By 1984, the basements of America still swelled with angst and teemed with dizzying congregations of sweaty, shirtless teenage boys, bobbing and thrashing to anarchic sheets of white noise and speed. Hardcore punk had slowly homogenized into a monotonous formula, employing similar conformity it so maliciously denounced. Out of this desperation, a Massachusetts trio by the name of Dinosaur Jr formed; J Mascis, Lou Barlow and Murph.
Guest blogger Sam Miller recently interviewed J Mascis and discussed the band’s breakthrough album and early success.
While maintaining hardcore’s ferocious edge, colossal pop hooks provided a much needed melodic ingredient. “Ear bleeding country, that was the concept for the band,” J Mascis explained, “It didn’t quite adhere to that, but it was a starting point.”
Dinosaur’s self-titled debut album failed to make much of an impact. An indecipherable blend of tripped out acid folk, shimmering psychedelia and sugar coated speed metal, punk rockers found themselves scratching their heads in utter bewilderment. “We were playing and trying to figure out our sound,” Mascis recalls, “We’d get gigs and always get banned because we were too loud. Pissed off a lot of bartenders.”
Things changed with You’re Living All Over Me. A radical departure from their debut, the band’s sound evolved into a contained fury of blaring guitar fuzz and luscious melodies. “We wrote a bunch of songs, and they all sounded different. It was the first time we felt we were onto something.” It was clear Dinosaur Jr had touched upon an eccentric and beautiful musical formula.
You’re Living All Over Me is thoroughly remarkable, from the opening notes of “Little Fury Things.” Murph’s drums scatter, followed by an explosive sonic assault, a burst of electric ecstasy. J’s wah-wah deliriously shrieks, while Lou roars a cryptic inquiry. “Who is it, Where is it, What is it?” A source of considerable puzzlement, I ask J what this could possibly be referring to. “I don’t remember,” he replies, much to my disappointment. As the intensity dies down, more un-orthodox lyrical territory is crossed. . . Rabbits.
The sheer versatility of You’re Living All Over Me accounts for a large portion of its greatness. Nowhere is this more prevalent than the majestic “Sludgefeast,” which alternates between fluid thrash pop and avant-drone freak-outs.” J’s words of yearning and desire sound strangled and tortured, pushing the dismal chaos to an almost disturbing level:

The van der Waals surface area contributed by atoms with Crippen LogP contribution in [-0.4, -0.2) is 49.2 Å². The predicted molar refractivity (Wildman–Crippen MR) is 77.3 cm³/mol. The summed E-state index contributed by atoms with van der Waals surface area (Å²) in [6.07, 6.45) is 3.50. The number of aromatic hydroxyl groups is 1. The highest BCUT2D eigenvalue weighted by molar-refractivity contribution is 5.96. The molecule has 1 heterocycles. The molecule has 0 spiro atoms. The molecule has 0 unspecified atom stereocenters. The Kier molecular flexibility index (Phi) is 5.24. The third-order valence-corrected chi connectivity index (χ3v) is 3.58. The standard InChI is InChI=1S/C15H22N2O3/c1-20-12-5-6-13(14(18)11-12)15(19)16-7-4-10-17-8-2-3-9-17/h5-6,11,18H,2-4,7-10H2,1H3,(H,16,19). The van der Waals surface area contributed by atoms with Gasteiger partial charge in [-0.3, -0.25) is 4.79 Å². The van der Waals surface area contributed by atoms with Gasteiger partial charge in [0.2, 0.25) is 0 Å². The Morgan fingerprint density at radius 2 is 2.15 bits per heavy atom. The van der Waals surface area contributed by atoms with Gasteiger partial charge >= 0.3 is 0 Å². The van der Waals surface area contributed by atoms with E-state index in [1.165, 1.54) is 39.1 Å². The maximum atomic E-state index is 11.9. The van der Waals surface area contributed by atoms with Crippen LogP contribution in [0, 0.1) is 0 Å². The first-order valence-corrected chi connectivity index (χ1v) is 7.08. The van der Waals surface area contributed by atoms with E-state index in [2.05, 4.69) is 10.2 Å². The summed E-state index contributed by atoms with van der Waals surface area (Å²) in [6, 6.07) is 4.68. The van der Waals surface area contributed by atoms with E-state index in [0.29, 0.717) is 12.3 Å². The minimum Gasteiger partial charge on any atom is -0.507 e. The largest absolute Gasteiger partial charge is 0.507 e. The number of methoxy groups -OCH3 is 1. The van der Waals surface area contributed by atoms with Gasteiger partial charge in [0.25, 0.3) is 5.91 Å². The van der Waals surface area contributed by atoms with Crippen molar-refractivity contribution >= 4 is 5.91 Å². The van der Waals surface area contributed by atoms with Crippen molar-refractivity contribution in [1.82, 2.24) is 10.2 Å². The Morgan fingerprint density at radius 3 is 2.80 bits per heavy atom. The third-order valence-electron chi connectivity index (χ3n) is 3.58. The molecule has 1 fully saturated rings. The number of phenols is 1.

“I’m waiting, please come back,
Got the guts now, to meet your eye
Those guts are killing, but I can’t stop now
Got to connect with you girl, before I forget how.”
“The Lung” closes side one, a winding, tense, (almost) instrumental, perhaps the closest the band has come to representing the extended soundscapes of their live shows. The tempo dives and plunges, alternating speeds without warning. It consists of one ever-repeated lyric:
“Nowhere to collapse the lung
Breathes a doubt in everyone.”
The songwriting that appears on side two deals almost exclusively with painful themes- lost love, unfulfilled expectations, and a vast array of scathing disappointments. “Raisans” tells the somewhat tragic story of an un-fruitful attempt to draw attention from a girl, set to a Ramones-esque backdrop: “The lights exploded, she stood burning in front of me, she ripped my heart out and gave it to me.” At the bridge, the guitar drops out, leaving the bass and drums still clanking away. A phantasmal voice appears, crying out in anguish. “You’re Killing Me! You’re Killing Me!” he shouts. The effect is simply terrifying. (It turns out, the voice was from a recording Lou made while volunteering at senior citizens facility, as nurses hoisted the man into the bathtub.)
“Tarpit” sounds a lot like the sequel to “Sludgefeast,” a dragging, heavy tempo blanketed with sprawling heaps of guitar gunk, as J whines about bubbling emotion. The mysterious voice reappears, and song is gradually overtaken by a wash of tape effects, distortion, and noise. A couple moments of Metal Machine Music, and it unexpectedly cuts off. In these moments, you remember what silence sounds like.